Heart surgery - Next Action Associates

Gundula Welti is a certified GTD® Trainer and has 21 years of experience in both buying and sales roles within a large international corporation. She is highly specialised in sales and negotiations and uses GTD in all aspects of her life. She says that GTD helped her conjugate the businesswoman, mother, wife, cook, maid and car pool manager, while taking singing, tap-dancing and yoga classes as well as getting certifications as GTD Trainer… all while starting her own company six years ago.

Cholesterol has been declared public health enemy number one, as it is responsible for cluttering what is effectively our internal blood irrigation system: the ultimate cause of a looming heart attack.

Doctors often use the analogy of plumbing: imagine the pipes in your house becoming cluttered with dirt and sediment. The diameter of the pipes become smaller, the pressure builds up, and an accident is just around the corner.

This summer I put on my plumber/surgeon’s cap and opened up my whole GTD® system. I was horrified. The proverbial sediment had discretely settled in just about everywhere! Corners had filled with clutter and shockingly, I’ve become blind to all of it. I just didn’t see this residue collecting because some of the items had been sitting there for months, building up so very inconspicuously.

However, I wasn’t oblivious to the fact that something needed my attention, and that’s why I had grabbed the scrubs of a surgeon in the first place. The pressure had been building up before the summer break and my system was on the verge of a heart attack. And taking a few days off wasn’t the only solution.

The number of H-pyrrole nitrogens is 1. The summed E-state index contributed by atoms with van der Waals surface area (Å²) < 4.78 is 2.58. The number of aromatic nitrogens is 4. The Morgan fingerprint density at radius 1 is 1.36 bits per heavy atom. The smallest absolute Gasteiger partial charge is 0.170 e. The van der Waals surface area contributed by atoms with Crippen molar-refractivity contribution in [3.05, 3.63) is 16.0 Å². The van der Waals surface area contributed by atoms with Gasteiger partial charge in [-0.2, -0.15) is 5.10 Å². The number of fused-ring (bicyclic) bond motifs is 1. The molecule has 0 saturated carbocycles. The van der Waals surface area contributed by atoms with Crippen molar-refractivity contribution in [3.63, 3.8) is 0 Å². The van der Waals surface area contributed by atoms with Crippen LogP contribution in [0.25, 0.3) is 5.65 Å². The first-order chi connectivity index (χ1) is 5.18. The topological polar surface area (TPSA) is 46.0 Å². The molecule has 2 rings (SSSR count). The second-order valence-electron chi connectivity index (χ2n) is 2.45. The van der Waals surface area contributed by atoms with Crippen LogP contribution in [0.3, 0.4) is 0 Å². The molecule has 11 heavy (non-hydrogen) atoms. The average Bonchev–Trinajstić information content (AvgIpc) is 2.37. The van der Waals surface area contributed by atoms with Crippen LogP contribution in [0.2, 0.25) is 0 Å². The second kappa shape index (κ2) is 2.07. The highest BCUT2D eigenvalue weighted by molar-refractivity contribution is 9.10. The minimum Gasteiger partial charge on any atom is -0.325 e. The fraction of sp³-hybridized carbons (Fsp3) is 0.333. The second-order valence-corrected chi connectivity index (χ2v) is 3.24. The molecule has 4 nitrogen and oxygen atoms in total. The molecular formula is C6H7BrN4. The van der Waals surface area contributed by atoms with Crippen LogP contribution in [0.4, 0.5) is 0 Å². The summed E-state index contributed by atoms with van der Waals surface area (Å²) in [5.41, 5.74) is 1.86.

Equipped with a scalpel, I considered each item clogging up the tubes and removed it, right after having answered the two most powerful GTD-questions:

  • What (the heck) is this?
  • Does it require an action from me?

On I went with my scalpel and removed item after item. Some into the incinerator, others into a permanent reference system I can go back to – should I want to use the information in the future.

You would think that teaching GTD would make me the perfect user. Well, that’s what I thought too. But the truth is that life just seems to happen: information pours in, I organise it out of my inbox (yeah!) and into my system.

But I now realise that I haven’t been thorough enough in my executive-question-asking. Had I taken a few more seconds to clarify properly, I might have made better decisions on whether 1) I should be doing something with it and 2) how to organise it sufficiently.

As I clearly didn’t do that, small residues have cluttered my system and needed surgical attention. And just like any minor intervention, my GTD system now looks really clean but awkwardly empty: a bit like it is suffering from post-operational trauma.

I have taken so many executive decisions with my proverbial scalpel in hand that I now find myself with a refined and clean system that makes it very clear what’s left to do when I hit the road again in September.

Pressure is down. Motivation is up. Gone fishing!


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